C.A.R. Weekly Market Minute
July 04, 2022 – With mortgage rates steadily coming down after reaching a recent peak in mid-June, the market began to show some signs of stability as purchase mortgage applications remained unchanged from the prior week. Home sales remained depressed from the prior year, however, as economic uncertainty and higher borrowing costs continued to expand their role in homebuyers’ decision to purchase. With inflation remaining high and the economy expected to pull back, the market will normalize further in the second half of 2022 with softer sales and more moderate price growth.
Mortgage applications increase as the rapid rise in rates takes a pause: According to Freddie Mac’s Primary Mortgage Market Survey (PMMS), the weekly average 30-year fixed-rate mortgage as of June 30, 2022, came down to 5.70% from 5.81% in the week prior. The decline in mortgage rates in recent weeks boosted the mortgage application volume up for the week ending June 24 by 0.7% from the prior week. The weekly gain was due primarily to an increase in refinancing activity, as the Refinance Index ticked up 2% from the week before. Purchase applications, on the other hand, were essentially flat from the prior week and were 24% lower than the same week one year ago. Overall purchase activity continued to be weakened by elevated rates, higher homes prices, and growing economic uncertainty.
Housing sentiment dips again as the market shifts: Consumers were less positive about the state’s housing market conditions in June than they were in prior months. Results from the C.A.R.’s latest monthly sentiment survey show that 79% of the consumer respondents believe that the overall economic conditions in California will not improve in the next 12 months, while 85% believe that interest rates will not fall within a year. Only 14% of the respondents think it is a good time to buy a home, a slight increase from the record low reached in May, but still a sizable decline from last June’s 19%. While those who believe it is a good time to sell a home remains above pre-pandemic levels, the sharp monthly decline of seven percentage points from 68% in May pulls the index down to the lowest level in 16 months.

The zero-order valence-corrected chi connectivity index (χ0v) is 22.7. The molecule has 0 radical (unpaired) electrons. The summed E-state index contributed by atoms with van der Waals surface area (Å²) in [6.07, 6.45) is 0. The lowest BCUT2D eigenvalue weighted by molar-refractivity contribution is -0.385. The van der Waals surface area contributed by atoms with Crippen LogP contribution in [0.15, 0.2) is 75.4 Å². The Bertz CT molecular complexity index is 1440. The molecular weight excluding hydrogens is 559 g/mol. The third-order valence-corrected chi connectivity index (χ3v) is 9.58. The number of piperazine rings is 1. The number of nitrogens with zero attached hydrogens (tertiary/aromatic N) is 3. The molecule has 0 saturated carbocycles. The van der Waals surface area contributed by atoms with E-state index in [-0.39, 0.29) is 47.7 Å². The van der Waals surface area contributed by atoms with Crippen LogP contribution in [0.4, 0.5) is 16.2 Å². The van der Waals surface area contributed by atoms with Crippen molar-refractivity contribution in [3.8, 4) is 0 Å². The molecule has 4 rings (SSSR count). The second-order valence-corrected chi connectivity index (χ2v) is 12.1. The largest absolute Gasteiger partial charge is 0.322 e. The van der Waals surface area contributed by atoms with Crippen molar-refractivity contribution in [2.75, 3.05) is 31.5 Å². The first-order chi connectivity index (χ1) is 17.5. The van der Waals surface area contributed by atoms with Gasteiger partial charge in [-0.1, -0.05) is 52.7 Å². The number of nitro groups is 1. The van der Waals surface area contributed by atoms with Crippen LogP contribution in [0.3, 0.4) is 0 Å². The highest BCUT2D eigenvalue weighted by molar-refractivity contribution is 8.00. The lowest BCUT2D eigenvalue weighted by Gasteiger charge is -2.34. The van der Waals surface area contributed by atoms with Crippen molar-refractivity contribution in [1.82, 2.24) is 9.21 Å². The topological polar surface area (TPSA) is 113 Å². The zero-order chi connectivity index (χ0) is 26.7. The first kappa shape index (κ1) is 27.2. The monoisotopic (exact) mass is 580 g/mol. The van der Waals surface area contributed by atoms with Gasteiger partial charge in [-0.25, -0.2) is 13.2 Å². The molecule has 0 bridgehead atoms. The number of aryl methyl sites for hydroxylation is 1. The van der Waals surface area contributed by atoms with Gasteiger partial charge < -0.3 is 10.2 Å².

Cooling consumer spending points to further economic slowdown: U.S. household spending slowed to a 0.2% advance in May, as Americans faced historically high inflation and elevated interest rates. This was the smallest monthly gain in 2022, and down from the revised 0.6% increase in April. Elevated and persistent price pressures have negatively impacted real disposable personal income and it is weighing on consumers' ability to spend. Inflation-adjusted income, in fact, declined by 0.1% in May, which is an indication that wage growth was not able to keep up with price increases. Real personal spending slipped 0.4% in May as a result, even as consumers continued to save less compared to pre-pandemic levels. For now, consumers may still have the ability to rely on their savings, but they may not be able to do so for too long.
Consumer confidence dips to 16-month low: The Conference Board’s Consumer Confidence Index fell to 98.7 in June, a drop of 4.5 points from 103.2 in May, and was far below its reading from 128.9 in June 2021. The decline in confidence was mostly tied to consumers’ expectations on the short-term outlook for income, business, and labor market conditions, which dropped 7.3 points to 66.4 – the lowest reading in more than 9 years. Consumers reported growing more concerned with coming conditions after looking at their finances, elevated gas prices and deteriorating labor market prospects. Intentions to buy cars, homes, and major appliances held relatively steady in May, but have cooled since the beginning of the year. Vacation plans also have softened as prices continue to rise.
Overall construction spending declines but residential remains solid: Total construction spending dipped 0.1% month-over-month in May, but still increased 9.7% from last year. Most of the gain was attributed to the residential side, which posted a 0.2% gain from April and was up 18.7% year-over-year. The rise in residential spending was primarily due to an increase in home improvement spending, which jumped 0.6% in May from a month ago. Higher interest rates and a slowdown in buyer demand, however, will moderate spending as builders scale back production going forward. The softening in single-family buying conditions will also likely bolster multifamily construction.